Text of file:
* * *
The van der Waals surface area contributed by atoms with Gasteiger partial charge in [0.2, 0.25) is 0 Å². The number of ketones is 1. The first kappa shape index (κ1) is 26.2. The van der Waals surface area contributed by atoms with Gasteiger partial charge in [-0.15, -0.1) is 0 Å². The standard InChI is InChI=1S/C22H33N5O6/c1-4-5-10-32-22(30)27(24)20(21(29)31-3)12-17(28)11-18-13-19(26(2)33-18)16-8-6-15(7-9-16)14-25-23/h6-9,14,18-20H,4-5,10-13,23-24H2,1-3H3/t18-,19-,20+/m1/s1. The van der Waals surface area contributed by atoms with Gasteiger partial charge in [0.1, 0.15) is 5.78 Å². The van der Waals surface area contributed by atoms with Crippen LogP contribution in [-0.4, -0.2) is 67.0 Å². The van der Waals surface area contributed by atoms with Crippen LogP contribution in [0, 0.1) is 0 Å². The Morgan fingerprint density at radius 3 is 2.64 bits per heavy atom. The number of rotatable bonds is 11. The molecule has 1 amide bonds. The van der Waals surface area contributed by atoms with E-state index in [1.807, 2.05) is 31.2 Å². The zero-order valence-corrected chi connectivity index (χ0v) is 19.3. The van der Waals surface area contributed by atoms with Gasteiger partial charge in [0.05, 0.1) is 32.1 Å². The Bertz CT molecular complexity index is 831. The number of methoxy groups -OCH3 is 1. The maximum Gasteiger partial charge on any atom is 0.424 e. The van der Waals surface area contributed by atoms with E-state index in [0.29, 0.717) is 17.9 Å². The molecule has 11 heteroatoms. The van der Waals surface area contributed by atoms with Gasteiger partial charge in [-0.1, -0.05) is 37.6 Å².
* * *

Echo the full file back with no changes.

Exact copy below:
The van der Waals surface area contributed by atoms with Gasteiger partial charge in [0.2, 0.25) is 0 Å². The number of ketones is 1. The first kappa shape index (κ1) is 26.2. The van der Waals surface area contributed by atoms with Gasteiger partial charge in [-0.15, -0.1) is 0 Å². The standard InChI is InChI=1S/C22H33N5O6/c1-4-5-10-32-22(30)27(24)20(21(29)31-3)12-17(28)11-18-13-19(26(2)33-18)16-8-6-15(7-9-16)14-25-23/h6-9,14,18-20H,4-5,10-13,23-24H2,1-3H3/t18-,19-,20+/m1/s1. The van der Waals surface area contributed by atoms with Gasteiger partial charge in [0.1, 0.15) is 5.78 Å². The van der Waals surface area contributed by atoms with Crippen LogP contribution in [-0.4, -0.2) is 67.0 Å². The van der Waals surface area contributed by atoms with Crippen LogP contribution in [0, 0.1) is 0 Å². The Morgan fingerprint density at radius 3 is 2.64 bits per heavy atom. The number of rotatable bonds is 11. The molecule has 1 amide bonds. The van der Waals surface area contributed by atoms with E-state index in [1.807, 2.05) is 31.2 Å². The zero-order valence-corrected chi connectivity index (χ0v) is 19.3. The van der Waals surface area contributed by atoms with Gasteiger partial charge in [0.05, 0.1) is 32.1 Å². The Bertz CT molecular complexity index is 831. The number of methoxy groups -OCH3 is 1. The maximum Gasteiger partial charge on any atom is 0.424 e. The van der Waals surface area contributed by atoms with E-state index in [0.29, 0.717) is 17.9 Å². The molecule has 11 heteroatoms. The van der Waals surface area contributed by atoms with Gasteiger partial charge in [-0.1, -0.05) is 37.6 Å².